Math Operations: understanding the words will help with understanding the concept.

I originally put this information together for a fourth grade teacher that I was mentoring at the time.  I thought that if she understood these words beyond a dictionary definition, she could find ways to incorporate that understanding into her teaching.  I went beyond the basics with this information so the teacher could make a professional decision about what to include in her teaching.


Addition – 

We have evidence of this word existing in English as far back as the late 14th century.  At this time it meant “action of adding numbers.”  Prior to that it was in Old French (early 1400) spelled as adition and meant “increase, augmentation.” Even earlier than that (1300) it was in Latin and spelled as additionem and meant “add to, join, attach.”

Before the printing press was invented, spelling was similar place to place, but certainly not consistent.  For example, in Middle English, this word was spelled as addissyoun and also as addycyoun!  Those are only two of many variations.

A deeper dive that you may or may not wish to share with students …

Ultimately it comes from the Latin verb dare meaning “give.”  This is not the modern word ‘dare’ as in I dare you to do something.  This would have been pronounced as ‘dar’ (as in darling) +’ey’ (as in they).  The thing about this is that the <are> on the Latin word dare is a Latin suffix and can be removed!  That means that what came into English is the single letter base <d>!  We never see a single letter base on its own.  It is always attached to a prefix or suffix.  That’s why it’s called a bound base.  So what that means is that the structure of the word ‘addition’ is <ad + d + ite + ion>!  The prefix <ad-> is seen on many words like adverb, adjective, advocate, adjacent.  It carries the sense of “to.”  In this word, the base means “give,” so the word means “give to.”  That makes sense when we think of what addition is.  The suffixes <-ite> and <-ion> are often used together and the final <-ion> indicates this is a noun.

If you’re wondering where else we see this single letter base <d>, one word that your students will know is the word ‘condiment.’  The structure of this word is <con + d + i + ment>.  The prefix <con-> has a sense of “together,” the <d> means “give,” the <i> is a connecting vowel, and the <-ment> is a suffix indicating this is a noun.  Condiments are a variety of things we put together with our food (ketchup, mustard, relish, etc.).

Another word is ‘mandate.’  The structure of this word is <man + d + ate>.  The first base <mane> means “hand” (think manicure “professional care of the hand”, manuscript “written by hand,” and manual “done or used by hand”).  The second base <d> means “give” and the suffix <-ate> indicates this can function as either a noun or a verb.  This word means a judicial or legal order but we can think of it literally meaning “give into one’s hands.”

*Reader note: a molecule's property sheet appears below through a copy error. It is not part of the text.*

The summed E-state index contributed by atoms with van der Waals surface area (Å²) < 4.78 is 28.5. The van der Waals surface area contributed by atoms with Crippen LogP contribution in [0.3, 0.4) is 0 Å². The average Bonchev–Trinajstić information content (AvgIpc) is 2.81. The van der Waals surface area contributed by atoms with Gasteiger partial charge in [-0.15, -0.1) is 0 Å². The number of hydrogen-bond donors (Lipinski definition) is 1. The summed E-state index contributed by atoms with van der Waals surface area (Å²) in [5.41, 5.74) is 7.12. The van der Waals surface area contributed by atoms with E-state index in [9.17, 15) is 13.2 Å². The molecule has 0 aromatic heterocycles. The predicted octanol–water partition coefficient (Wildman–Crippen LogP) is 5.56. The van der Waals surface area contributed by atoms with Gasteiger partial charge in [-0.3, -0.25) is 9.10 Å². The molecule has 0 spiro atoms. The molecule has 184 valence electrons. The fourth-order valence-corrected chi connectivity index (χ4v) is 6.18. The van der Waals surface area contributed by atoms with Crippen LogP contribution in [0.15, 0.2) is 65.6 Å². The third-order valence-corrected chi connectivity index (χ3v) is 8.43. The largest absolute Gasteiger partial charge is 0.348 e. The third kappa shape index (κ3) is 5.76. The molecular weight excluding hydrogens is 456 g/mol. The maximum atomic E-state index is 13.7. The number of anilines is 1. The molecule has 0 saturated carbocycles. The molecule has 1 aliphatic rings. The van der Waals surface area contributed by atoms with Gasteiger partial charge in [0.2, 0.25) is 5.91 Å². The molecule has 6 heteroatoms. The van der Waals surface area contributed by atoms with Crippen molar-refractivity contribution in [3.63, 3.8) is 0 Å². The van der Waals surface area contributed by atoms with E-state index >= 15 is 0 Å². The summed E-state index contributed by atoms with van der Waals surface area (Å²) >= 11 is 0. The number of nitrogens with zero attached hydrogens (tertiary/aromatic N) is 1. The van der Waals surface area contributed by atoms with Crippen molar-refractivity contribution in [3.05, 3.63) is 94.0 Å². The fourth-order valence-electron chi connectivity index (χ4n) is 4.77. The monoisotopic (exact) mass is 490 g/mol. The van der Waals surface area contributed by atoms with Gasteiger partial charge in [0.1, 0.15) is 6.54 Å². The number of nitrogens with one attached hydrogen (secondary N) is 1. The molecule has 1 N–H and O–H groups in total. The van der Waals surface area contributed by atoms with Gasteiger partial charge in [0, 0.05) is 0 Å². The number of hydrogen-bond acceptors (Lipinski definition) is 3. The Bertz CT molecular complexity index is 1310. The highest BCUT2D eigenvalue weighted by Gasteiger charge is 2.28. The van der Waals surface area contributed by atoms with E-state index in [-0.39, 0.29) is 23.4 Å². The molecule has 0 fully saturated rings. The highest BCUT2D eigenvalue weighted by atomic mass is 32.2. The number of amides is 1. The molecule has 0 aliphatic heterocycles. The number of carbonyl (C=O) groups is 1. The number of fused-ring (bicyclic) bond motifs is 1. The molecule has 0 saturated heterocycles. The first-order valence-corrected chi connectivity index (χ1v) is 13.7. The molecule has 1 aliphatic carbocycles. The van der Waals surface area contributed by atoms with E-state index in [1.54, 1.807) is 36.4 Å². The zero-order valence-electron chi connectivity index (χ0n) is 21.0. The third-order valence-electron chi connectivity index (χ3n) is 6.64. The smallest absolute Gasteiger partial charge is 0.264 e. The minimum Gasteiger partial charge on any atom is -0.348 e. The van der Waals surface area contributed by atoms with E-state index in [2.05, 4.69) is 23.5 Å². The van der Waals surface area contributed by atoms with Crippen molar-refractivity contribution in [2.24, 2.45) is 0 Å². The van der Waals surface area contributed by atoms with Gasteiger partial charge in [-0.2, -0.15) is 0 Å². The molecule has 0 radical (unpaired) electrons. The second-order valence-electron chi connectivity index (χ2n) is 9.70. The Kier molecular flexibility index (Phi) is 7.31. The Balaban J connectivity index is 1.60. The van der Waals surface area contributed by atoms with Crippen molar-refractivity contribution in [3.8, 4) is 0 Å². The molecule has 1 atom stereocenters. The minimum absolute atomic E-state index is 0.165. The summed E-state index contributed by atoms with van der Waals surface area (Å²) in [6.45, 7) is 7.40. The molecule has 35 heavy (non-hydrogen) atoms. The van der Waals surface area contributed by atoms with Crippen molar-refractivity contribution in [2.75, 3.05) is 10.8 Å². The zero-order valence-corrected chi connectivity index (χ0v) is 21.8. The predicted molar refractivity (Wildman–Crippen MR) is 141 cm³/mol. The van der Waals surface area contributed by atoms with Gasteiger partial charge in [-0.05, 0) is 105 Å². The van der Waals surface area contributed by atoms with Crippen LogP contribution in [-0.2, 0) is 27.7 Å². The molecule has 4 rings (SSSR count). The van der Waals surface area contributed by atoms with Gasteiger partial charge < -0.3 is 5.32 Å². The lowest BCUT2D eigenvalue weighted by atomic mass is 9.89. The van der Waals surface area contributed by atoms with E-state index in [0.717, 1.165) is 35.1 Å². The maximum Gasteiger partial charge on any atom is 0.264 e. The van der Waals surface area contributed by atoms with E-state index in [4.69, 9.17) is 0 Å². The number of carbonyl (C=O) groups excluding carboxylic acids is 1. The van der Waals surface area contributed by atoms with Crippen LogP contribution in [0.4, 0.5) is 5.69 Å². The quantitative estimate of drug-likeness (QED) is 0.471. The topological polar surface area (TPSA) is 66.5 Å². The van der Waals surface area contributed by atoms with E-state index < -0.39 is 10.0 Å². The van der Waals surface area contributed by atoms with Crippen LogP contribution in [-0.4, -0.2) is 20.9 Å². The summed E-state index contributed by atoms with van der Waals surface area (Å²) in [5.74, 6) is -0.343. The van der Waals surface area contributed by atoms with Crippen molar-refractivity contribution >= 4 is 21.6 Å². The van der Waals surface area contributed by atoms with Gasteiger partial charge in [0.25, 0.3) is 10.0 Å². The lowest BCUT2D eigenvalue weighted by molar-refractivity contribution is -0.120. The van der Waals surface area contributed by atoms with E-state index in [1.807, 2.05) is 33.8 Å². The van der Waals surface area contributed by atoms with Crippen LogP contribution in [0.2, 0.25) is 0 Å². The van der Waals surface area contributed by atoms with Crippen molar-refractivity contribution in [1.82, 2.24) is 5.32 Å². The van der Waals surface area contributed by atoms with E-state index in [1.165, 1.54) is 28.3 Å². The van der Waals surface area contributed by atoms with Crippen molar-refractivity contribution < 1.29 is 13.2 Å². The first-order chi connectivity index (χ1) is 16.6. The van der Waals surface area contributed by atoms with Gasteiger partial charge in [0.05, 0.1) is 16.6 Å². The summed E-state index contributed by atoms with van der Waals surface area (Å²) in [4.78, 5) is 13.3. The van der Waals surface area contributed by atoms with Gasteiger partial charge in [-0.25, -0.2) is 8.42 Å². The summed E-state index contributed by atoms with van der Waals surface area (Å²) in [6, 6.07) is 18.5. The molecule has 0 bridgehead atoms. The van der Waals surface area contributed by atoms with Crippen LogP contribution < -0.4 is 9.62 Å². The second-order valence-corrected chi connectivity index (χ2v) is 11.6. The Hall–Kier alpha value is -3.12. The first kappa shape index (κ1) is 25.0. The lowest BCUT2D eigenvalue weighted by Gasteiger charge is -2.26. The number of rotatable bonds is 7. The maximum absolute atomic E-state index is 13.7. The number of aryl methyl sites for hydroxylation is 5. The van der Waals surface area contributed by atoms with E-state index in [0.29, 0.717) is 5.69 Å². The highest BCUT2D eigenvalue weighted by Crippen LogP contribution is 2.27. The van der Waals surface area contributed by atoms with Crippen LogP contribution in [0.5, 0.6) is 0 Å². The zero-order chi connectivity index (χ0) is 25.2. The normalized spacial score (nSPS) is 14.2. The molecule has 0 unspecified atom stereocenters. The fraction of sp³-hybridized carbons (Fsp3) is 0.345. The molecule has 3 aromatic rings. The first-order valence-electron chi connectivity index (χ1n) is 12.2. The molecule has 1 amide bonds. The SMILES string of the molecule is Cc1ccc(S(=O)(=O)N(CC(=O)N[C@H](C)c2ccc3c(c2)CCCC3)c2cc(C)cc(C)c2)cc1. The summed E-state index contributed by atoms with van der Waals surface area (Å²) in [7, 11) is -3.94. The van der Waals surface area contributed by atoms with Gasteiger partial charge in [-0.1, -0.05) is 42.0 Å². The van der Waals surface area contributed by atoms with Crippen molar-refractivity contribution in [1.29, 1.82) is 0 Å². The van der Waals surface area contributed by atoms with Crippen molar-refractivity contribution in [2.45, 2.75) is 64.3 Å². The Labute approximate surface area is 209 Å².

Yet another word is ‘tradition.’  The structure is <tra + d + ite + ion>.  The prefix <tra-> is a shortened form of <trans-> meaning “over.”  The base <d> means “give.”  The suffixes <-ite> and <-ion> indicate this word is a noun.  The idea of a tradition is that it is something that is “given over” from one generation to the next.


So, what to tell students?  

There are several ways to share some of this with your students, and only you can make the best decision about which is most appropriate!

1) You could say that the base is <add> and have them help you think of words built off <add>.  Then show them the following matrix and see if they recognize the words they suggested.

2) You could show them the structure of <add> and connect the <d> base to words they know such as condiment and tradition, but show the matrix that is totally related to math.  The advantage of this is that they will be aware of the <ad> prefix and might begin to recognize it in other words.

3)  You could show them the following matrix, although it might be better to begin with one or both of the others.  YOU, however, will no doubt be intrigued by the words included here.



We have evidence of this word existing in English as far back as 1400.  At that time it was used to mean “withdrawal, removal.”  It wasn’t until the early 1500’s that it was used as a mathematical term.  Before it appeared in English, it was in Late Latin and spelled subtractionem “a drawing back, a taking away.”  In earlier Latin it was subtrahere “to pull away, draw off.”

The structure of this word is <sub + tract + ion>.  The prefix <sub-> has a sense of “from under,” the base <tract> means “pull, draw,” and the suffix <-ion> indicates this is a noun.  The idea that we pull or draw a small number from “under” a bigger number is clear in the way we write a subtraction problem, lining up by place value.

There are many words that share this base that also share its sense and meaning.

tractor – something that pulls.

distract – when one’s attention is pulled away from something.

attract – One’s attention is drawn or pulled toward someone or something.

extract – something is withdrawn or pulled out. (flavorings in cooking, water from a rug)

retract – something is withdrawn or pulled back.  (a statement, an awning)

contractor – someone who pulls a project together and makes sure all parts are completed.


Here’s a matrix with <tract> as the base that includes the above words.